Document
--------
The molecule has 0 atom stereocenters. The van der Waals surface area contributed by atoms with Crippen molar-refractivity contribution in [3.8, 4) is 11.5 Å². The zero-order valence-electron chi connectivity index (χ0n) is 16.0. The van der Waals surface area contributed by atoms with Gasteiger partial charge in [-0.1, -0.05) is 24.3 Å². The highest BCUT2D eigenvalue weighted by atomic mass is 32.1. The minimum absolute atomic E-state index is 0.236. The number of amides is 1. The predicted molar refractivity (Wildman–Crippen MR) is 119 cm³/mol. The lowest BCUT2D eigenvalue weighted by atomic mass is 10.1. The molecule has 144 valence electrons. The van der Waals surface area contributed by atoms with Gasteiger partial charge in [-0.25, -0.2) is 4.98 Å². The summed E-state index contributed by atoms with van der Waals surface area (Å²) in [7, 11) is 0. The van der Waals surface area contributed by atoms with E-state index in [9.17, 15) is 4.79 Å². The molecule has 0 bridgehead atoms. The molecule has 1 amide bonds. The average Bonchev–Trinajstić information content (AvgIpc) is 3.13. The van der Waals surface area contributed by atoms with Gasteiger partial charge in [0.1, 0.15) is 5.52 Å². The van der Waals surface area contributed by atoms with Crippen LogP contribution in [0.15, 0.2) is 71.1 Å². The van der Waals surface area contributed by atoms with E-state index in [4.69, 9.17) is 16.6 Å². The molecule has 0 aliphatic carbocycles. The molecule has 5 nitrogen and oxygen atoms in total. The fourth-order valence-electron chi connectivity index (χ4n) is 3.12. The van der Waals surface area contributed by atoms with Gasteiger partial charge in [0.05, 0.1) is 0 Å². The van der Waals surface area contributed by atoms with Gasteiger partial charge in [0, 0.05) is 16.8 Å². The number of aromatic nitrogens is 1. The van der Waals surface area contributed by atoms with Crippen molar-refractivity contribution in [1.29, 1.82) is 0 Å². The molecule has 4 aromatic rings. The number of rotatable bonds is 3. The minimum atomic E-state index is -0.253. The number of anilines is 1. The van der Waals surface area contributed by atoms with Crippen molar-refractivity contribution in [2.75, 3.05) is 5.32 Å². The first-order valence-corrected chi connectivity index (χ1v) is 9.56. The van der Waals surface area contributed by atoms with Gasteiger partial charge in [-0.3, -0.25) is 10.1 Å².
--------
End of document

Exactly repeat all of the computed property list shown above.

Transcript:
The molecule has 0 atom stereocenters. The van der Waals surface area contributed by atoms with Crippen molar-refractivity contribution in [3.8, 4) is 11.5 Å². The zero-order valence-electron chi connectivity index (χ0n) is 16.0. The van der Waals surface area contributed by atoms with Gasteiger partial charge in [-0.1, -0.05) is 24.3 Å². The highest BCUT2D eigenvalue weighted by atomic mass is 32.1. The minimum absolute atomic E-state index is 0.236. The number of amides is 1. The predicted molar refractivity (Wildman–Crippen MR) is 119 cm³/mol. The lowest BCUT2D eigenvalue weighted by atomic mass is 10.1. The molecule has 144 valence electrons. The van der Waals surface area contributed by atoms with Gasteiger partial charge in [-0.25, -0.2) is 4.98 Å². The summed E-state index contributed by atoms with van der Waals surface area (Å²) in [7, 11) is 0. The van der Waals surface area contributed by atoms with E-state index in [9.17, 15) is 4.79 Å². The molecule has 0 bridgehead atoms. The molecule has 1 amide bonds. The average Bonchev–Trinajstić information content (AvgIpc) is 3.13. The van der Waals surface area contributed by atoms with Gasteiger partial charge in [0.1, 0.15) is 5.52 Å². The van der Waals surface area contributed by atoms with Crippen LogP contribution in [0.15, 0.2) is 71.1 Å². The van der Waals surface area contributed by atoms with E-state index in [4.69, 9.17) is 16.6 Å². The molecule has 0 aliphatic carbocycles. The molecule has 5 nitrogen and oxygen atoms in total. The fourth-order valence-electron chi connectivity index (χ4n) is 3.12. The van der Waals surface area contributed by atoms with Gasteiger partial charge in [0.05, 0.1) is 0 Å². The van der Waals surface area contributed by atoms with Gasteiger partial charge in [0, 0.05) is 16.8 Å². The number of aromatic nitrogens is 1. The van der Waals surface area contributed by atoms with Crippen molar-refractivity contribution in [1.29, 1.82) is 0 Å². The molecule has 4 aromatic rings. The number of rotatable bonds is 3. The minimum atomic E-state index is -0.253. The number of anilines is 1. The van der Waals surface area contributed by atoms with Crippen molar-refractivity contribution in [2.75, 3.05) is 5.32 Å². The first-order valence-corrected chi connectivity index (χ1v) is 9.56. The van der Waals surface area contributed by atoms with Gasteiger partial charge in [-0.3, -0.25) is 10.1 Å².